FIG. 3 shows another alternate circuit board 160 which has a wide slot 162 which receives the second step 134 of the lower platform part 114A. The circuit board 160 has a region at 164 which is pressed down by a lower surface 166B of the upper platform part 120B. The circuit board 160 results in the greatest height above the circuit board. It is noted that circuit board components are available in a range of sizes, with those of larger heights often being less expensive than those of smaller heights, especially in the case of integrated circuits. The ability to vary the available height above and below the circuit board, enables the use of circuit components of a total minimal cost. It is noted that simple slots of the type shown for the circuit boards of FIG. 3, are easily formed.
FIG. 8 illustrates a portion of another IC card housing 170, which is similar to that of FIG. 5, except that the lower and upper flanges 92X, 102X are joined at 172 in a "living hinge". Although the lower and upper housing parts 22X, 24X are integrally molded, they are substantially separate parts, in that they are joined only at the thin joint 172 at one side, while the other side is separate in the same manner as in FIG. 5.
FIG. 9 illustrates another IC card 180, wherein the housing 182 includes lower and upper housing halves 184, 186 that are each integrally molded. The lower housing half 184 includes a bottom cover portion 190 and flanges such as 192 at its opposite sides. The upper housing half 186 includes a top cover portion 194, but does not have a full vertically extending flange. The top cover portion has a peripheral region 196 joined to the top of the flange 192. It is possible for the other side of the housing (not shown) to include an upwardly extending flange similar to 192, or a downwardly-extending flange that extends down from the opposite Side of the upper housing half 186. The housing has lower and upper platform parts 200, 202 which are staggered and which trap the circuit board between them, in substantially the same manner as indicated in FIG. 3. The upper platform part 202 is relatively tall because it extends from the cover part 194 of the upper housing half, and therefore the upper platform part 202 may be considered to be a downwardly-extending flange.
FIG. 10 illustrates the lower half 210 of the housing 212 of another IC card 214, and two circuit boards 216, 218 which can be alternately mounted on the housing. The housing lower half has platform parts such as 220 with steps 222, 224. The circuit board 216 has slots 230 that receive steps 222. The alternate circuit board 218 has Slots 232 that receives steps 224. The arrangement is the same as that of FIG. 3, except that the inner ends of the steps are rounded, as by a half circle, and the circuit board slots are similarly rounded. The rounding of the circuit board slots avoids stress concentrations in the circuit board, to provide high reliability using thin circuit boards. The platforms could be in the form of posts and the circuit board slots could be in the form of holes to receive the posts.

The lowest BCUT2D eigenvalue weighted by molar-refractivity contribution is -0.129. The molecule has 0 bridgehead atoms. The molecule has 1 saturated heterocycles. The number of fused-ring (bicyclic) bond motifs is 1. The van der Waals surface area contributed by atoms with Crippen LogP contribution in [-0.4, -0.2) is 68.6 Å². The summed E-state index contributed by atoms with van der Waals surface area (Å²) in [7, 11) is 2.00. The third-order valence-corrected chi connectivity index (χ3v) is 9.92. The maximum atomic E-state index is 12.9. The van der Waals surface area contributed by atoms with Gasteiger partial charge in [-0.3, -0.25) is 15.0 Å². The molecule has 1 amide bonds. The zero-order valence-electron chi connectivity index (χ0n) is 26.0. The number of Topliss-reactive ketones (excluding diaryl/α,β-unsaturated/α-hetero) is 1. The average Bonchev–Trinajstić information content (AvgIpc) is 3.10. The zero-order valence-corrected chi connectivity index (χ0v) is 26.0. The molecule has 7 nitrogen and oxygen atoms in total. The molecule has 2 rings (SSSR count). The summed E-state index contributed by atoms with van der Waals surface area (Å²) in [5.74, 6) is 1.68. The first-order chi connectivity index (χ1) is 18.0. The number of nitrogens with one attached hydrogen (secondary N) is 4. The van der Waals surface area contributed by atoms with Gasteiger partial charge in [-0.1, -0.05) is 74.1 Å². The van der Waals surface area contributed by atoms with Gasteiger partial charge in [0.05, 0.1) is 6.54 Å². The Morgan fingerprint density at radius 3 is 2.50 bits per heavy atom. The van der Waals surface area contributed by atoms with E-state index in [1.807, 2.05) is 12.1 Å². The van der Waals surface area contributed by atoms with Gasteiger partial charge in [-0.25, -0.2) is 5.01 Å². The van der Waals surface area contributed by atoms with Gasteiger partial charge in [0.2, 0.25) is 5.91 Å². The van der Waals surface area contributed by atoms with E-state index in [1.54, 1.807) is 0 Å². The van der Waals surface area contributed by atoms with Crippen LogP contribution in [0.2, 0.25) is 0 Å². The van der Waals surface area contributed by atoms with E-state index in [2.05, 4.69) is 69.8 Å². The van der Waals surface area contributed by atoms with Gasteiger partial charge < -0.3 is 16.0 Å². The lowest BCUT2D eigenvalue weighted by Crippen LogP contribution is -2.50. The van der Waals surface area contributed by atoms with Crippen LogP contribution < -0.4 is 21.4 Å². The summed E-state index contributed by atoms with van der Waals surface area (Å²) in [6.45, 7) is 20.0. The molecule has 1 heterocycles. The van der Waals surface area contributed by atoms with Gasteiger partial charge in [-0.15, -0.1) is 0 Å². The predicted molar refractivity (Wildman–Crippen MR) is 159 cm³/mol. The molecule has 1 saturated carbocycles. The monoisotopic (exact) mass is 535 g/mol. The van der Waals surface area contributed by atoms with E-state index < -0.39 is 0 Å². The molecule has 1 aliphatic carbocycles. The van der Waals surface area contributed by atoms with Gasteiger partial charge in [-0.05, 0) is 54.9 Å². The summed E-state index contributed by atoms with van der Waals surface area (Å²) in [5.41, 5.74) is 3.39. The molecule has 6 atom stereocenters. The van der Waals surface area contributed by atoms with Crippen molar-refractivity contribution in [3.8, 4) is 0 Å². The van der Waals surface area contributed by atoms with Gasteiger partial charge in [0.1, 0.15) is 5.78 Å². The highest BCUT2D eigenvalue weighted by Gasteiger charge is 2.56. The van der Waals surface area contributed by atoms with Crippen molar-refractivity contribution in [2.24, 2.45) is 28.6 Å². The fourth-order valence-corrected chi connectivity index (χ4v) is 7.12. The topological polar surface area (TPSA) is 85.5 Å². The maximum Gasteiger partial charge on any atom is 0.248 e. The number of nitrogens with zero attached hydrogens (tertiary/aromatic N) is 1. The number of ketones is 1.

It is noted that terms Such as "upper", "lower", "vertical", etc. have been used to aid in the description of the invention as illustrated. However, the IC card and it parts can be used in any orientation with respect to earth's gravity.
Thus, the invention provides an IC card which can be constructed at low cost and which is of high reliability. The card housing includes lower and upper housing halves respectively forming lower and upper cover portions of the housing and forming the opposite sides of the housing. At least a first housing half is integrally molded and forms at least half of a side as well as one of the cover portions. Each of the housing halves is formed of electrically conductive material, preferably an electrically conductive polymer. The sides of the housing halves include platform parts which support the circuit board. Lower and upper platform parts are preferably staggered along the length of each side, and positioned to slightly deflect the circuit board edge to prevent rattling of the circuit board and assure good contact with the lower and upper housing halves. The platforms can have a plurality of steps of different height, so the same housing can be used with different circuit boards which require different amounts of space above and below the circuit board.
Although particular embodiments of the invention have been described and illustrated herein, it is recognized that modifications and variations may readily occur to those skilled in the art, and consequently, it is intended that the claims be interpreted to cover such modifications and equivalents.
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|U.S. Classification||361/818, 361/758, 235/487, 235/492, 361/742, 361/737, 235/380|
|International Classification||H05K5/02, G06K19/077|
|Cooperative Classification||H05K5/0269, G06K19/077|
|European Classification||H05K5/02H2B2, G06K19/077|
|Nov 18, 1993||AS||Assignment|
Owner name: ITT CORPORATION, NEW YORK
Free format text: ASSIGNMENT OF ASSIGNORS INTEREST;ASSIGNOR:BETHURUM, GARY CAIN;REEL/FRAME:006785/0606
Effective date: 19931112
|Jun 18, 1999||FPAY||Fee payment|
Year of fee payment: 4
|Jun 19, 2003||FPAY||Fee payment|
Year of fee payment: 8
|Jun 19, 2007||FPAY||Fee payment|
Year of fee payment: 12